Which is the Best Legal Structure for Your Real Estate Investment Business?
When you invest in real estate, you have to remember that it is a business. If you own one piece of income property, then you may not need any sort of fancy legal structure to your business unless you really want to keep your personal assets and passive income completely separate. However, if real estate investment is your full-time job or you own multiple income-producing real estate entities, you will want to make sure that your investment business is properly structured.
The legal structure you select for your real estate investment business is extremely important. On one hand, it is designed to give you more legal protection when certain situations arise during your property ownership. At the same time, a proper legal structure will also make a significant difference when it comes to your tax liabilities and benefits.
You always have the option to manage your real estate investment venture through your personal tax returns, but this is usually not a good idea for most investors. You want to have at least some layer of protection between your personal assets and your business. If you are sued by a tenant or someone else involved in your real estate dealings, you don’t want your personal assets to be at risk. Having a legal business structure and the necessary documentation in place helps provide a necessarily level of protection.
How you structure your investment business also has specific tax implications. There are pros and cons with each legal structure, so it is important to do your research and talk with your business/financial advisor, tax advisor and/or attorney to make sure and select the legal structure that is right for your investment portfolio. Every situation is different, so explore your options and make the decisions that are right for you.
Here are four of the most common legal structures that real estate investors will want to consider:
1. Limited Liability Company (LLC)
This is the most common legal structure for long-term real estate investors who purchase buy and hold properties. When you have a steady income from rentals and are also gaining from capital appreciation on the property, an LLC is usually a smart option. They are simple and inexpensive to establish with minimal paperwork. As the name would suggest, a limited liability company structure is designed to limit the liability of the investor.
In addition, LLCs are considered pass-through entities, meaning that earnings and losses run through your personal income tax return. This makes your taxes easier to manage. However, you have to be careful not to mix your business expenses with your personal expenses when itemizing deductions or your business liabilities could affect your personal assets.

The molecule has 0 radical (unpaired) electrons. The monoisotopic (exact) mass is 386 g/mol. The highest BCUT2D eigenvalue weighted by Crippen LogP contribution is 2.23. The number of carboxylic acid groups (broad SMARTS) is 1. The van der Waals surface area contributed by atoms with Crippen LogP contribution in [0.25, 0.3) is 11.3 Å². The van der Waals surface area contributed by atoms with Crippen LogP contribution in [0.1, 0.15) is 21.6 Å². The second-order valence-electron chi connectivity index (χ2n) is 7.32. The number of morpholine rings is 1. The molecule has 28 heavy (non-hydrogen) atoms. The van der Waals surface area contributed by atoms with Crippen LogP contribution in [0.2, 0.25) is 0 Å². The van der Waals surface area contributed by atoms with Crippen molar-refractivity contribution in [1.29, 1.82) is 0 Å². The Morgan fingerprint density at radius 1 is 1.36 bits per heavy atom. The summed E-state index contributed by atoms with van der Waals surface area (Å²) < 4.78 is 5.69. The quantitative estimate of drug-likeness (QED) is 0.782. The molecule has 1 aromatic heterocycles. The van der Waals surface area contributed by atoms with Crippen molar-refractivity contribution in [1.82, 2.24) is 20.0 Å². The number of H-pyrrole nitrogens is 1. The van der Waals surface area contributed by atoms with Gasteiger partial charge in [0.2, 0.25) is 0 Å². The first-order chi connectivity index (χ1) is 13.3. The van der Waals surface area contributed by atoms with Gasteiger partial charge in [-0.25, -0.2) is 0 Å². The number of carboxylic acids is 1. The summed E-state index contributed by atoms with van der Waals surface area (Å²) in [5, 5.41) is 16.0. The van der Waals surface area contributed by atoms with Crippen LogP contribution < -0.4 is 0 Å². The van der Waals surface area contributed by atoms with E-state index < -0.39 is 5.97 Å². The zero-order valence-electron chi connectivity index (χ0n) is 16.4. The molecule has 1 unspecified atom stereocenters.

2. S Corporation
An S corp is another form of a pass-through entity that also passes through your personal income tax returns of you and any other shareholders in your business. An S corp structure gives you more flexibility when it comes to management of the company and a few more tax protections, and the stock of the S corp is transferrable. Depending on the scale of your investment business (especially if more than one principal owner is involved), an S corp may be the best legal structure option for you.
3. C Corporation
A C corp is a much more complex legal structure and is worth considering if you have multiple owners. There is no cap on how many owners/principals can be involved and they operate as true corporations that pay taxes separate from any owner’s personal tax returns. There is no double taxation if you decide to pull cash out. If you and other investors are pooling together resources to run a real estate investment company, then you will want to look at a C corp for your legal structure.
4. Real Estate Investment Trust (REIT)
You can also consider establishing a non-publicly traded REIT. There are certain qualification standards that need to be met (including a minimum distribution of at least 90 percent of annual income to shareholders). REITs aren’t that common for average real estate investors to start, but they do make sense in certain situations. They are a good way to generate capital from multiple passive investors, but they can be hard to grow because of the income distribution requirements.
The important thing to remember is that you want to think long-term about your real estate investment goals and business plans. An LLC might be a fine short-term solution for now, but it won’t be the right fit in a few years as your business and investor pool grows. Look at where you plan for your business to be in the long run and structure it accordingly.
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